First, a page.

The Kaiser foundation recently released its annual report on the cost of family health coverage and it isn’t pretty. Premiums, co-payments and deductible have all increased. A co-payment is what you pay every time you incur a healthcare cost. The most common is when you pay your primary care physician when you go to see him/her and it is usually in the range of $10-$25; close to 70% of all plans have a co-payment. A deductible is what you have to pay out of pocket before your insurance starts to pay. The average deductible for a single person is almost $1600 and for a family plan about $4000; 85% of all covered employees have some form of deductible. Cop-payments and deductibles generally don’t apply to any type of annual wellness testing such as a yearly physical or mammography. What’s disconcerting is that deductibles have increased 8 times as fast as wages in the past 10 years. In the past 5 years, that represents a 53% increase. The average cost of health insurance for a family plan is up to $19,600, with the average employee contribution at 30% at $5,800. In the past 10 years, inflation has been 51%, employee wage growth 68% and total premiums 239%. While the vast majority of firms are small, most workers work for large firms that offer coverage. In 2018, 90% of workers are employed by a firm that offers health benefits to at least some of its workers. Even in firms that offer health benefits, some workers are not eligible to enroll (e.g., waiting periods or part-time or temporary work status) and others who are eligible choose not to enroll (e.g., they feel the coverage is too expensive or they are covered through another source). In firms that offer coverage, 79% of workers are eligible for the health benefits offered, and of those eligible, 76% take up the firm’s offer, resulting in 60% of workers in offering firms enrolling in coverage through their employer. All of these percentages are similar to 2017. Among all firms that offer health benefits, 13% provide additional compensation or benefits to employees if they enroll in a spouse’s plan, and 16% provide additional compensation or benefits to employees if they do not participate in the firm’s health benefits (Kaiser Foundation). Health care costs, since the 60’s, have been increasing at paces at least 4 times that of inflation. The spike in the 60’s was a result of the implementation of both Medicare and Medicaid. That increased with the implementation of the Affordable Care Act.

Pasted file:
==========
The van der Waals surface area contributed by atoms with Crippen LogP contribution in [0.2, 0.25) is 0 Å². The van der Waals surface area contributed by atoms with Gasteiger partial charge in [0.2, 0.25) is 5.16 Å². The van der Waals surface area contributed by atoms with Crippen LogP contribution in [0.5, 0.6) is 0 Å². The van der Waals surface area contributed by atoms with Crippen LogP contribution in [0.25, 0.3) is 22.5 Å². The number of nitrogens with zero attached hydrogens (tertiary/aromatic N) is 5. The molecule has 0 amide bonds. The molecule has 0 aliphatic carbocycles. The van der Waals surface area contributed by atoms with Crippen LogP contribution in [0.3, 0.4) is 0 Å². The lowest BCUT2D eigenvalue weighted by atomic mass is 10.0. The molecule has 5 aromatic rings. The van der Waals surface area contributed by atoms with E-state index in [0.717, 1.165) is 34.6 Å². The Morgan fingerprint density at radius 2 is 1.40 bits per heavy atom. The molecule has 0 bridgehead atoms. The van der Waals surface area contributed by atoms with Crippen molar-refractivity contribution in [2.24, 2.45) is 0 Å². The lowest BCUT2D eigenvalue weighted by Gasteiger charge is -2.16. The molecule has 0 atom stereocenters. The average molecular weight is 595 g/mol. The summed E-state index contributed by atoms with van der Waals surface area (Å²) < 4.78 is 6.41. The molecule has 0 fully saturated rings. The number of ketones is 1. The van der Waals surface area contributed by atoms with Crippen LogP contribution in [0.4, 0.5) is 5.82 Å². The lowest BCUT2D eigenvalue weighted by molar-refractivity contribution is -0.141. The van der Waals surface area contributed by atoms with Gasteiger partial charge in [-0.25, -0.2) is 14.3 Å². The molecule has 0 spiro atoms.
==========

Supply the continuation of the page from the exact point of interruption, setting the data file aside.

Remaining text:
If you look at any principles of macroeconomics book, it will define a recession as two consecutive quarters of negative GDP. However that is not entirely true. The organization that tells us when a recession starts and ends is NBER, the national Bureau of Economic Research. This is an independent think tank that was formed in the early 1920’s in Cambridge, MA. From there website: NBER is the nation's leading nonprofit economic research organization. Twenty-seven Nobel Prize winners in Economics and thirteen past chairs of the President's Council of Economic Advisers have held NBER affiliations. At one point, former FED chairman Ben Bernanke was the Director of NBER.